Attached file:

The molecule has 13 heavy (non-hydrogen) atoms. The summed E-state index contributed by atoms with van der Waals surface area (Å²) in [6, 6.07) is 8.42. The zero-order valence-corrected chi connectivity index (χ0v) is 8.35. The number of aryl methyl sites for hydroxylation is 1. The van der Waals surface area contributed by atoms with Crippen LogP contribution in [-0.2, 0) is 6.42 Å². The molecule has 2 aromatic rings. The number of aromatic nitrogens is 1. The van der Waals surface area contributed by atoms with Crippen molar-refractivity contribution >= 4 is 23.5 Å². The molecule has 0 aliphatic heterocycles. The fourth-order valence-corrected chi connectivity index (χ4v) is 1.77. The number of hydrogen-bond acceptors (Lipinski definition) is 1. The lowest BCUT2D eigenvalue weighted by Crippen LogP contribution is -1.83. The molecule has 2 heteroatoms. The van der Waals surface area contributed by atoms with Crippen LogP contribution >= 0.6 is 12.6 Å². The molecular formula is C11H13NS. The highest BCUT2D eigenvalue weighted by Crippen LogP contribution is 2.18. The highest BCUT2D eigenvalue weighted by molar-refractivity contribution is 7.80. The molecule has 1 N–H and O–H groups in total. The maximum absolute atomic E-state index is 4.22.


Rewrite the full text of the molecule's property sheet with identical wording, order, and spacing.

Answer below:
The molecule has 13 heavy (non-hydrogen) atoms. The summed E-state index contributed by atoms with van der Waals surface area (Å²) in [6, 6.07) is 8.42. The zero-order valence-corrected chi connectivity index (χ0v) is 8.35. The number of aryl methyl sites for hydroxylation is 1. The van der Waals surface area contributed by atoms with Crippen LogP contribution in [-0.2, 0) is 6.42 Å². The molecule has 2 aromatic rings. The number of aromatic nitrogens is 1. The van der Waals surface area contributed by atoms with Crippen molar-refractivity contribution >= 4 is 23.5 Å². The molecule has 0 aliphatic heterocycles. The fourth-order valence-corrected chi connectivity index (χ4v) is 1.77. The number of hydrogen-bond acceptors (Lipinski definition) is 1. The lowest BCUT2D eigenvalue weighted by Crippen LogP contribution is -1.83. The molecule has 2 heteroatoms. The van der Waals surface area contributed by atoms with Crippen LogP contribution >= 0.6 is 12.6 Å². The molecular formula is C11H13NS. The highest BCUT2D eigenvalue weighted by Crippen LogP contribution is 2.18. The highest BCUT2D eigenvalue weighted by molar-refractivity contribution is 7.80. The molecule has 1 N–H and O–H groups in total. The maximum absolute atomic E-state index is 4.22.